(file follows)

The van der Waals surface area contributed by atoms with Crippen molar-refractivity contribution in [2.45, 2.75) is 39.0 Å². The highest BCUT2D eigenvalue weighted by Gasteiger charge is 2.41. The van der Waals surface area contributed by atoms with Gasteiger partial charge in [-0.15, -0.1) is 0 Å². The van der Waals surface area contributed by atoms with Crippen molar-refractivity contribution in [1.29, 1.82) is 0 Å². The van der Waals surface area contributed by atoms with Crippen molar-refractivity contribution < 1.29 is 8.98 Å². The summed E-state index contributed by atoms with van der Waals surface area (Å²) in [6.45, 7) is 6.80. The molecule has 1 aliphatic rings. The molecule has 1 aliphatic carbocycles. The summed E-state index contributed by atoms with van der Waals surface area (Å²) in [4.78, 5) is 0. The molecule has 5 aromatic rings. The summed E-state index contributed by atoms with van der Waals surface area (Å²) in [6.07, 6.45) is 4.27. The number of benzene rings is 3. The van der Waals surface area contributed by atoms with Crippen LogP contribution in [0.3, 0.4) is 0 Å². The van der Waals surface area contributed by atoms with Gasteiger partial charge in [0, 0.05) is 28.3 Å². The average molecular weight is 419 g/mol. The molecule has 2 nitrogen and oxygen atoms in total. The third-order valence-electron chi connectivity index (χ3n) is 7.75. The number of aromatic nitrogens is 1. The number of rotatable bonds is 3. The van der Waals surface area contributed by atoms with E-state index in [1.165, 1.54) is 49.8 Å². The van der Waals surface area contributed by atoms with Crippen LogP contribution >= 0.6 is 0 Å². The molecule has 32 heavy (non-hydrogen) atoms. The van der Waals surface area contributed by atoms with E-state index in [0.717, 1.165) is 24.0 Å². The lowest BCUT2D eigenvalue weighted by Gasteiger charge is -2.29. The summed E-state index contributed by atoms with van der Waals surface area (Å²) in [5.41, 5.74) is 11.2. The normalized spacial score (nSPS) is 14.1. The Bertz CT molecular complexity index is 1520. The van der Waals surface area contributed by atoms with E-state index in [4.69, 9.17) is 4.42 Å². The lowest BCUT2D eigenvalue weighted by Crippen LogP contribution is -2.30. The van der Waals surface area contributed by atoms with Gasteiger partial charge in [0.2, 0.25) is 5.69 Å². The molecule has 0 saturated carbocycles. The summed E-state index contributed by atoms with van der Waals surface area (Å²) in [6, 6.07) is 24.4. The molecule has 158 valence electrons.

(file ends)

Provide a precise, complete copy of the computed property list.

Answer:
The van der Waals surface area contributed by atoms with Crippen molar-refractivity contribution in [2.45, 2.75) is 39.0 Å². The highest BCUT2D eigenvalue weighted by Gasteiger charge is 2.41. The van der Waals surface area contributed by atoms with Gasteiger partial charge in [-0.15, -0.1) is 0 Å². The van der Waals surface area contributed by atoms with Crippen molar-refractivity contribution in [1.29, 1.82) is 0 Å². The van der Waals surface area contributed by atoms with Crippen molar-refractivity contribution < 1.29 is 8.98 Å². The summed E-state index contributed by atoms with van der Waals surface area (Å²) in [6.45, 7) is 6.80. The molecule has 1 aliphatic rings. The molecule has 1 aliphatic carbocycles. The summed E-state index contributed by atoms with van der Waals surface area (Å²) in [4.78, 5) is 0. The molecule has 5 aromatic rings. The summed E-state index contributed by atoms with van der Waals surface area (Å²) in [6.07, 6.45) is 4.27. The number of benzene rings is 3. The van der Waals surface area contributed by atoms with Crippen LogP contribution in [0.3, 0.4) is 0 Å². The van der Waals surface area contributed by atoms with Gasteiger partial charge in [0, 0.05) is 28.3 Å². The average molecular weight is 419 g/mol. The molecule has 2 nitrogen and oxygen atoms in total. The third-order valence-electron chi connectivity index (χ3n) is 7.75. The number of aromatic nitrogens is 1. The number of rotatable bonds is 3. The van der Waals surface area contributed by atoms with E-state index in [1.165, 1.54) is 49.8 Å². The van der Waals surface area contributed by atoms with Crippen LogP contribution >= 0.6 is 0 Å². The molecule has 32 heavy (non-hydrogen) atoms. The van der Waals surface area contributed by atoms with E-state index in [0.717, 1.165) is 24.0 Å². The lowest BCUT2D eigenvalue weighted by Gasteiger charge is -2.29. The summed E-state index contributed by atoms with van der Waals surface area (Å²) in [5.41, 5.74) is 11.2. The normalized spacial score (nSPS) is 14.1. The Bertz CT molecular complexity index is 1520. The van der Waals surface area contributed by atoms with E-state index in [4.69, 9.17) is 4.42 Å². The lowest BCUT2D eigenvalue weighted by Crippen LogP contribution is -2.30. The van der Waals surface area contributed by atoms with Gasteiger partial charge in [0.2, 0.25) is 5.69 Å². The molecule has 0 saturated carbocycles. The summed E-state index contributed by atoms with van der Waals surface area (Å²) in [6, 6.07) is 24.4. The molecule has 158 valence electrons.